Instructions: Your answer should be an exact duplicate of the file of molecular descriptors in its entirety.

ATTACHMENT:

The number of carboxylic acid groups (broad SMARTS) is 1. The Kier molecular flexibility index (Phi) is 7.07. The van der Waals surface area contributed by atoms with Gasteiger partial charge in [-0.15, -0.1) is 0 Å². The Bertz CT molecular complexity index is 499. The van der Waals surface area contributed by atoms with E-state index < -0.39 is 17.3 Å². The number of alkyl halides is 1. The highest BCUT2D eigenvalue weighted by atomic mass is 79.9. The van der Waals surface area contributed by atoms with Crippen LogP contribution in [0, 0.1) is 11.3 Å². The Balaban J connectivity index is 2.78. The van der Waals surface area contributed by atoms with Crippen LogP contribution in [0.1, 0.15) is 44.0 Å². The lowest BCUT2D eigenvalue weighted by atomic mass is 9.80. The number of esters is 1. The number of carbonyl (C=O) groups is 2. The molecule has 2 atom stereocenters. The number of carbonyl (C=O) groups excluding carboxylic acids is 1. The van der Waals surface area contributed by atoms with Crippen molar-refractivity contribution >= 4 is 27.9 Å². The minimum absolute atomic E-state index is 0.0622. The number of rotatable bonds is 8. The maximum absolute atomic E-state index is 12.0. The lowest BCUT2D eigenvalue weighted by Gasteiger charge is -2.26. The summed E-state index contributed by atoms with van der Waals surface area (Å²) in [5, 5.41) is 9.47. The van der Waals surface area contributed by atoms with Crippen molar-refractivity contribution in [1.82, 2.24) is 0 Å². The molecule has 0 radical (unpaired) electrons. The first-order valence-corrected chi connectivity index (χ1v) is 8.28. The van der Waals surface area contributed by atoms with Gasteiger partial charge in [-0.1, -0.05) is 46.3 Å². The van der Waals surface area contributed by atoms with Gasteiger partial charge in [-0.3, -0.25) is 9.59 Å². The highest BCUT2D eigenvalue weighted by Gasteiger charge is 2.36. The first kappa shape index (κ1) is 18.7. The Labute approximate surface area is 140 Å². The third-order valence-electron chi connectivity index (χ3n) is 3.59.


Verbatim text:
The number of carboxylic acid groups (broad SMARTS) is 1. The Kier molecular flexibility index (Phi) is 7.07. The van der Waals surface area contributed by atoms with Gasteiger partial charge in [-0.15, -0.1) is 0 Å². The Bertz CT molecular complexity index is 499. The van der Waals surface area contributed by atoms with E-state index < -0.39 is 17.3 Å². The number of alkyl halides is 1. The highest BCUT2D eigenvalue weighted by atomic mass is 79.9. The van der Waals surface area contributed by atoms with Crippen LogP contribution in [0, 0.1) is 11.3 Å². The Balaban J connectivity index is 2.78. The van der Waals surface area contributed by atoms with Crippen LogP contribution in [0.1, 0.15) is 44.0 Å². The lowest BCUT2D eigenvalue weighted by atomic mass is 9.80. The number of esters is 1. The number of carbonyl (C=O) groups is 2. The molecule has 2 atom stereocenters. The number of carbonyl (C=O) groups excluding carboxylic acids is 1. The van der Waals surface area contributed by atoms with Crippen molar-refractivity contribution >= 4 is 27.9 Å². The minimum absolute atomic E-state index is 0.0622. The number of rotatable bonds is 8. The maximum absolute atomic E-state index is 12.0. The lowest BCUT2D eigenvalue weighted by Gasteiger charge is -2.26. The summed E-state index contributed by atoms with van der Waals surface area (Å²) in [5, 5.41) is 9.47. The van der Waals surface area contributed by atoms with Crippen molar-refractivity contribution in [1.82, 2.24) is 0 Å². The molecule has 0 radical (unpaired) electrons. The first-order valence-corrected chi connectivity index (χ1v) is 8.28. The van der Waals surface area contributed by atoms with Gasteiger partial charge in [-0.1, -0.05) is 46.3 Å². The van der Waals surface area contributed by atoms with Gasteiger partial charge in [-0.3, -0.25) is 9.59 Å². The highest BCUT2D eigenvalue weighted by Gasteiger charge is 2.36. The first kappa shape index (κ1) is 18.7. The Labute approximate surface area is 140 Å². The third-order valence-electron chi connectivity index (χ3n) is 3.59.